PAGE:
Thursday, November 29, 2012

Murray Bay Canada Malbaie Pointe-au-Pic


By Henry Dwight Sedgwick
Pictures by W. T. Benda

View of Malbaie (Murray Bay) from the bridge
The way to go to Murray Bay is down the St. Lawrence by boat from Quebec. There is, indeed, another way, which most people take, but it should be taken only by impatient travelers who pre­fer a speedy to a picturesque arrival.

The "bateau" is one of the three paddle­wheel boats that ply between Quebec and the Saguenay River. Each bateau has its own character, its own history, its own aliases. A bateau regards shipwreck as a baptism, and thereupon takes a new name and a new coat of paint. The dean of the fleet, at least according to the Murray Bay tradition, is a sort of Methuselah. The story goes that before our Civil War, in the days when the Mississippi ran un­-vexed to the gulf, when young Sam Clem­ens was crying out "Mark Twain," a paddle-wheeler plied between New Or­leans and Vicksburg—but this gossip is beneath the dignity of history. The ba­teau, whatever its dubious past may have been, leaves the wharf at Quebec at eight o'clock in the morning and arrives at Murray Bay at half-past one. This leg­end, which I take from the Richelieu and Ontario time-table, is less trustworthy than the other. Let us come to facts. At some time or other the bateau leaves Que­bec; it passes the Ile d'Orleans, the Falls of Montmorency, and about sixty miles of beautiful shore; and after what, if the day be fine, is a most delightful sail, draws near to Bay St. Paul. This arrival is the prologue to Murray Bay. The bateau gyrates, heaves, trembles, and sidles toward the dock. Shouts from the bateau, answering shouts from the dock; the bateau hesitates, shivers, and like a tired cow comes diffidently up alongside. The passengers crowd to the landward rail; the population of Bay St. Paul crowds to the edge of the quay. A small coil of rope is hurled through the air from the bateau; it is caught by the population of Bay St. Paul; attached to the rope is the boat's hawser, which is made fast to a pile. Friends exchange joyous greetings; the charretiers, whose carriages and carts in long sequence stretch the length of the causeway from the dock to the shore, wait politely for customers.


Murray Bay from Pointe-Au-Pic
The bateau prefers to arrive at the moment when the tide either lifts it far above or leaves it far below the level of the quay; the gang-plank is al­ways at a sharp angle, and in consequence the cargo, put on or off,—barrels, bales, bundles, trunks—slides down or is rushed up with bumps, bangs, and loud shouts of "Prenez garde! Faites attention!" or less articulate expressions. For a time all is feverish excitement, joyous activity, per­spiration, and hullabaloo. Then, as the gang-plank, at a whistle from the quarter­deck, is about to, be lifted, shrieks from the quay indicate the belated arrival of a barrel, a pig, or some stout passenger wav­ing breathlessly hand-bag and umbrella. At last the bateau glides on toward Murray Bay. The same bustle which char­acterized the ar­rival at Bay St. Paul, but tempered by a higher civili­zation, marks the arrival at Murray Bay. The custom­house is a mere amiable ceremony, and the traveler is at once confronted with his first ex­ercise of choice: "Will monsieur have a caleche or a planche?"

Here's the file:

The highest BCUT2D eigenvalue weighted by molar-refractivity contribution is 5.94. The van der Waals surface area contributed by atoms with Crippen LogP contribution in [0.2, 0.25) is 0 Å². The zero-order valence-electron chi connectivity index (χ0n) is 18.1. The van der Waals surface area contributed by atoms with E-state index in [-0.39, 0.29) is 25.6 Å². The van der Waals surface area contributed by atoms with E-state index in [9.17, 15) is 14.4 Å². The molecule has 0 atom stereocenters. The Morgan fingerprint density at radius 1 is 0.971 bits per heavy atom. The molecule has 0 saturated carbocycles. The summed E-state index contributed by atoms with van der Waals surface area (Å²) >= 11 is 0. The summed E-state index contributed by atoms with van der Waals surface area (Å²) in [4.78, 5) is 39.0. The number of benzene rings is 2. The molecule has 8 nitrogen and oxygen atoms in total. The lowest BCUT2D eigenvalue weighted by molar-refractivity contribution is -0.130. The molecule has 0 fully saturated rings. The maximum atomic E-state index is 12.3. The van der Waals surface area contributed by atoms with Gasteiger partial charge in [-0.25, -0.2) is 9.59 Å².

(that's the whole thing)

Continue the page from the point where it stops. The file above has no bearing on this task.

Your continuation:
As soon as the traveler has climbed into the caliche (the luggage is left for the charrette), the charretier gives a warning cry and swings down the long causeway, and, turning to the right, goes up the hill that buttresses the Pic. Here you learn your first vehicular lesson. At a particular point going up the hill—it will not vary six feet on any hill, for the rule is de ri­gueur, and every native boy is born, with the knowledge—the charretier leaps to the ground and drives on foot from alongside.

Once free of the dock and over the hill, the traveler drives down the long village street. Every French-Canadian village properly consists of one long street. This is partly in order to economize shoveling and plank-walk during the winter, and partly because Latin sociability and democracy hold that every house has a right to front on the main street. Here the traveler sees the most charming touch of art in Murray Bay architecture, the curve of the gable-roof. In old times all the native houses, or most of them, had this curving roof; but of late years desire for space and lack of taste betray themselves in repeating the ugly roofs familiar to the south of the Canadian border. Noth­ing in architecture is more soothing than this curve in the gabled roof; it contains all the picturesqueness, all the poetry, that the patron saint of roofs—is it, per­chance, St. Rufinus?—allows to them.